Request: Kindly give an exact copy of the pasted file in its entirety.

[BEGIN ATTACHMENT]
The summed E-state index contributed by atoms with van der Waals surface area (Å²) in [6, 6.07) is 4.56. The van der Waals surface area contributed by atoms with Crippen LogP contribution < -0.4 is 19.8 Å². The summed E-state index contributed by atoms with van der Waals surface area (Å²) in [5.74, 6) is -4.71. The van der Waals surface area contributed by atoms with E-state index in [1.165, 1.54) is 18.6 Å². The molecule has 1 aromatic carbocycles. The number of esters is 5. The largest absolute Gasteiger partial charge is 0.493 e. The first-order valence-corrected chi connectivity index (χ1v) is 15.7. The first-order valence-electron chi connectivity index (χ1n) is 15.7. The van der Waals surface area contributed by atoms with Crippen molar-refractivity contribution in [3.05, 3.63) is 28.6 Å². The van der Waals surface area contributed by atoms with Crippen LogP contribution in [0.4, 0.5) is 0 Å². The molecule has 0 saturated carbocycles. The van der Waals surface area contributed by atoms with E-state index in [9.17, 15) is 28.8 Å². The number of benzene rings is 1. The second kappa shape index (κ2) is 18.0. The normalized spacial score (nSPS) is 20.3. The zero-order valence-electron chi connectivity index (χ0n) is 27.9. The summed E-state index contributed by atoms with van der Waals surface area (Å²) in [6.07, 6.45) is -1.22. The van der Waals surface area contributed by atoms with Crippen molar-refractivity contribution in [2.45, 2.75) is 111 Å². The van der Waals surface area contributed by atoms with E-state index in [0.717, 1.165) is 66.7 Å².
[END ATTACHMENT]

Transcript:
The summed E-state index contributed by atoms with van der Waals surface area (Å²) in [6, 6.07) is 4.56. The van der Waals surface area contributed by atoms with Crippen LogP contribution < -0.4 is 19.8 Å². The summed E-state index contributed by atoms with van der Waals surface area (Å²) in [5.74, 6) is -4.71. The van der Waals surface area contributed by atoms with E-state index in [1.165, 1.54) is 18.6 Å². The molecule has 1 aromatic carbocycles. The number of esters is 5. The largest absolute Gasteiger partial charge is 0.493 e. The first-order valence-corrected chi connectivity index (χ1v) is 15.7. The first-order valence-electron chi connectivity index (χ1n) is 15.7. The van der Waals surface area contributed by atoms with Crippen molar-refractivity contribution in [3.05, 3.63) is 28.6 Å². The van der Waals surface area contributed by atoms with Crippen LogP contribution in [0.4, 0.5) is 0 Å². The molecule has 0 saturated carbocycles. The van der Waals surface area contributed by atoms with E-state index in [9.17, 15) is 28.8 Å². The number of benzene rings is 1. The second kappa shape index (κ2) is 18.0. The normalized spacial score (nSPS) is 20.3. The zero-order valence-electron chi connectivity index (χ0n) is 27.9. The summed E-state index contributed by atoms with van der Waals surface area (Å²) in [6.07, 6.45) is -1.22. The van der Waals surface area contributed by atoms with Crippen molar-refractivity contribution in [2.45, 2.75) is 111 Å². The van der Waals surface area contributed by atoms with E-state index in [0.717, 1.165) is 66.7 Å².